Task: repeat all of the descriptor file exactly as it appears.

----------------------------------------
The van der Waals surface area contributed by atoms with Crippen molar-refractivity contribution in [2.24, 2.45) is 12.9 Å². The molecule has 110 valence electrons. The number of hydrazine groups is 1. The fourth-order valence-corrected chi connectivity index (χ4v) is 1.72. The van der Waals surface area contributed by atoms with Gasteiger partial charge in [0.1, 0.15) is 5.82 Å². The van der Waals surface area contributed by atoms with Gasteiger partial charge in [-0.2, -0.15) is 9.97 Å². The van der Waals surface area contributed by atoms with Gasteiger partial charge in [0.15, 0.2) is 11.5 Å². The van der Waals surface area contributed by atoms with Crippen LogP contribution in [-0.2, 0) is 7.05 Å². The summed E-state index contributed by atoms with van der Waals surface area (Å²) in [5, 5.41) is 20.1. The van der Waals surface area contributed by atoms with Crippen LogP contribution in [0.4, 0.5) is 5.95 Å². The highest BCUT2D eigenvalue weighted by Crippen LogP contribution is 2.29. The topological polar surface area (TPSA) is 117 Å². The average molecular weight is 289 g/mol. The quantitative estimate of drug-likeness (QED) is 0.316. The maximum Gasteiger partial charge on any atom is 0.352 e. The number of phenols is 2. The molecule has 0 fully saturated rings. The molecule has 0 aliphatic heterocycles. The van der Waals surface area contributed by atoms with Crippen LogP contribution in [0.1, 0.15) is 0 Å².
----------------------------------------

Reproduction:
The van der Waals surface area contributed by atoms with Crippen molar-refractivity contribution in [2.24, 2.45) is 12.9 Å². The molecule has 110 valence electrons. The number of hydrazine groups is 1. The fourth-order valence-corrected chi connectivity index (χ4v) is 1.72. The van der Waals surface area contributed by atoms with Gasteiger partial charge in [0.1, 0.15) is 5.82 Å². The van der Waals surface area contributed by atoms with Gasteiger partial charge in [-0.2, -0.15) is 9.97 Å². The van der Waals surface area contributed by atoms with Gasteiger partial charge in [0.15, 0.2) is 11.5 Å². The van der Waals surface area contributed by atoms with Crippen LogP contribution in [-0.2, 0) is 7.05 Å². The summed E-state index contributed by atoms with van der Waals surface area (Å²) in [5, 5.41) is 20.1. The van der Waals surface area contributed by atoms with Crippen LogP contribution in [0.4, 0.5) is 5.95 Å². The highest BCUT2D eigenvalue weighted by Crippen LogP contribution is 2.29. The topological polar surface area (TPSA) is 117 Å². The average molecular weight is 289 g/mol. The quantitative estimate of drug-likeness (QED) is 0.316. The maximum Gasteiger partial charge on any atom is 0.352 e. The number of phenols is 2. The molecule has 0 fully saturated rings. The molecule has 0 aliphatic heterocycles. The van der Waals surface area contributed by atoms with Crippen LogP contribution in [0.1, 0.15) is 0 Å².